By: Kent Brown

They Might Be Giants

I remember vividly my first rock n’ roll concert in the winter of 1994.  I was living outside of Atlanta, GA. and They Might Be Giants were coming to town, touring and promoting their newly released album, John Henry.  It would be an understatement to say that, at the time, I was blown away.  I had never seen a band that could generate so much energy, both onstage and from the audience, play so many instruments – and play them well – in a small venue called the Variety Playhouse.  This particular show will always hold a special place for me, being that it was my first real live rock show.  Now fast forward to the fall of 2007.  From 1994 to 2007 I have personally seen hundreds of bands perform live including The Ramones, Phish, The Who, and countless other Rock legends and current favorites.  On November 10th of 2007, I once again witnessed They Might Be Giants perform live at the historic Vic Theatre on Chicago’s north side – and once again – I was blown away.

They Might Be Giants may not be a band that first comes to mind for those seeking an intense, energetic rock n’ roll concert.  A good friend of mine summed it up pretty well when he told me that many people consider the band to be somewhat “gimmicky” just by listening to some of their studio work – of course, that’s before you see the band live.  I always love taking friends to see They Might Be Giants that don’t know much more than their hits from Flood (such as “Istanbul (Not Constantinople)”, “Particle Man”, or “Birdhouse in Your Soul”).  The people that I have brought to see TMBG perform live through the years always come away with a whole new perception of the band.  What most people don’t know about They Might Be Giants is that they made a name for themselves by performing unique live shows in the early 1980’s – and by ingeniously marketing themselves through ventures such as Dial-A-Song

They Might Be Giants

TMBG first began performing live in New York City in 1983 and quickly became cult favorites among the ever-growing performance art scene in the Village at that time.  They Might Be Giants are often credited as being the one of the pioneer bands of alternative music, and set the stage for an entire movement in rock n’ roll that would soon do away with hair bands and introduce alternative into the popular medium.  TMBG was alternative before there was alternative.  Their first album, They Might Be Giants, was released in 1986, and over twenty years later, the band is still producing new albums and touring the country.  In 2002, the band won a Grammy award for “Boss of Me”, the theme song for the hit show “Malcolm in the Middle”, and has performed on the Late Show with David Letterman, the Tonight Show with Jay Leno, Late Night with Conan O’Brien, among others. They recorded the song Dr. Evilfor the film Austin Powers: The Spy who Shagged Me, and have written and recorded music for “The Daily Show with John Stewart”, “The Simpsons”, and “The Oblongs”, among many others.  They Might Be Giants have achieved a level of success over twenty years that few bands in the history of Rock N’ Roll can rival.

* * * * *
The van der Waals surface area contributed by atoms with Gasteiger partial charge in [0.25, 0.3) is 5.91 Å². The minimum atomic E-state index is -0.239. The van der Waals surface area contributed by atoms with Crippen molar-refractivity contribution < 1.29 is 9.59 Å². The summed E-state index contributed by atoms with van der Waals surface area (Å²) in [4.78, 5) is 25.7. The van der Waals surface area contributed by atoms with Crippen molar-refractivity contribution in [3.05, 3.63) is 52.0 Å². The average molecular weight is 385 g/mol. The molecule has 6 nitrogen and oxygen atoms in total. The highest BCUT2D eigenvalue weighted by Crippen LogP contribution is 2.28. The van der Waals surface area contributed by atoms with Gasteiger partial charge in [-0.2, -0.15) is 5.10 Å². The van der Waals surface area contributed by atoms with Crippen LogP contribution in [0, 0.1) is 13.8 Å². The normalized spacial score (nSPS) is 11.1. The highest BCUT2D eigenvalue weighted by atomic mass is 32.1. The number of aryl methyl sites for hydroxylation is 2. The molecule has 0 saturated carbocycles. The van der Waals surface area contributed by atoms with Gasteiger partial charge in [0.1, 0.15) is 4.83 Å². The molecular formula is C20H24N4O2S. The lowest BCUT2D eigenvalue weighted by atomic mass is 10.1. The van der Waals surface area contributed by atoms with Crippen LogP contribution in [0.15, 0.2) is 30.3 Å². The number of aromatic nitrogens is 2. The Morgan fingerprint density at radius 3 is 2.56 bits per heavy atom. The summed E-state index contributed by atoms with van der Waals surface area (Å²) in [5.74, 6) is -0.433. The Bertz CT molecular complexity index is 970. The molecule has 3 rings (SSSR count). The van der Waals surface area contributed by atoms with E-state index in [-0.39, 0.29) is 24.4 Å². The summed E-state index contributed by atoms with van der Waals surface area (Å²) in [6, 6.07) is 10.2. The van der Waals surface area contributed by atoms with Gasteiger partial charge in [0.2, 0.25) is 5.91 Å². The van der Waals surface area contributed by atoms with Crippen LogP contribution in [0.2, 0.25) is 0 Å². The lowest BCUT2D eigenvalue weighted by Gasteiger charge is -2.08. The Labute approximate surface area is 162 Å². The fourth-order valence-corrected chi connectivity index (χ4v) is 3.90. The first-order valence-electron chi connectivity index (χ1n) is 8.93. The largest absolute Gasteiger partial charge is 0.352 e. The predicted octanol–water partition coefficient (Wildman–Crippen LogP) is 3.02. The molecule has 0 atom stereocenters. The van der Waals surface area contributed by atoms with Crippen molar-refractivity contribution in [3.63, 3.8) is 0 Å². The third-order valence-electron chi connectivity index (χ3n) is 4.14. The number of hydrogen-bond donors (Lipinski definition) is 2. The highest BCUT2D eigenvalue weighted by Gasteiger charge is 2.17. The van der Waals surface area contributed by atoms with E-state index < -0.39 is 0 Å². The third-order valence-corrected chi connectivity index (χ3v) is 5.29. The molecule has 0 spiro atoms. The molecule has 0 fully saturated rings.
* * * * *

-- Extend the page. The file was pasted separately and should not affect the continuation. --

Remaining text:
As I mentioned before, the concert on November 10th at the Vic certainly did not disappoint.  It has been very interesting for me, as a fan, to witness the evolution of the band from my first live experience with them in 1994 to the present in 2007, (with about ten other TMBG shows crammed in between).  Age apparently has not deterred They Might Be Giants, for the energy present at the Vic that night was contagious.  I contend that if one cannot have a good time at a They Might Be Giants show – one cannot have a good time at all.  They are currently touring and promoting their new album, The Else, which offers many great tracks like “I’m Impressed”, “Bee of the Bird of the Moth”, and “The Mesopotamians”.  The band played quite a few songs from their new album, as expected, but was still able to mix in some older, popular favorites – as well as some lesser known cult favorites like “Fingertips” from Apollo 18.  I was somewhat surprised that only one song from the album Lincoln was played, (that song being “Mr. Me”), seeing as how Chicago is located in the “Land of Lincoln”, but so much for my personal irony…They rocked the normally rock-able songs like “She’s an Angel”, “Spy”, “Istanbul (Not Constantinople)”, “She’s Actual Size”, and “Birdhouse in your Soul” and treated us with “The Alphabet of Nations”, “Dirt Bike”, and an encore duet with the John’s of “Maybe I Know”, (which was fantastic).  Along with band members Dan Miller (guitar), Marty Beller (drums), and Dan Wienkauf (bass), John Linnell and John Flansburgh have also added a sax player, a trombone, and a trumpet player to create an enormously full and vibrant sound for their current tour.

There is no doubt in this journalists’ mind that They Might Be Giants is a band more than worthy of a Rock N’ Roll Hall of Fame induction in the coming years.  I would encourage anyone who enjoys live performance to catch TMBG while you can.  A They Might Be Giants concert is certainly one that you won’t forget; and that’s about all that I can remember.


Thirsty : February 2008 : Interview with John Linnell of They Might Be Giants





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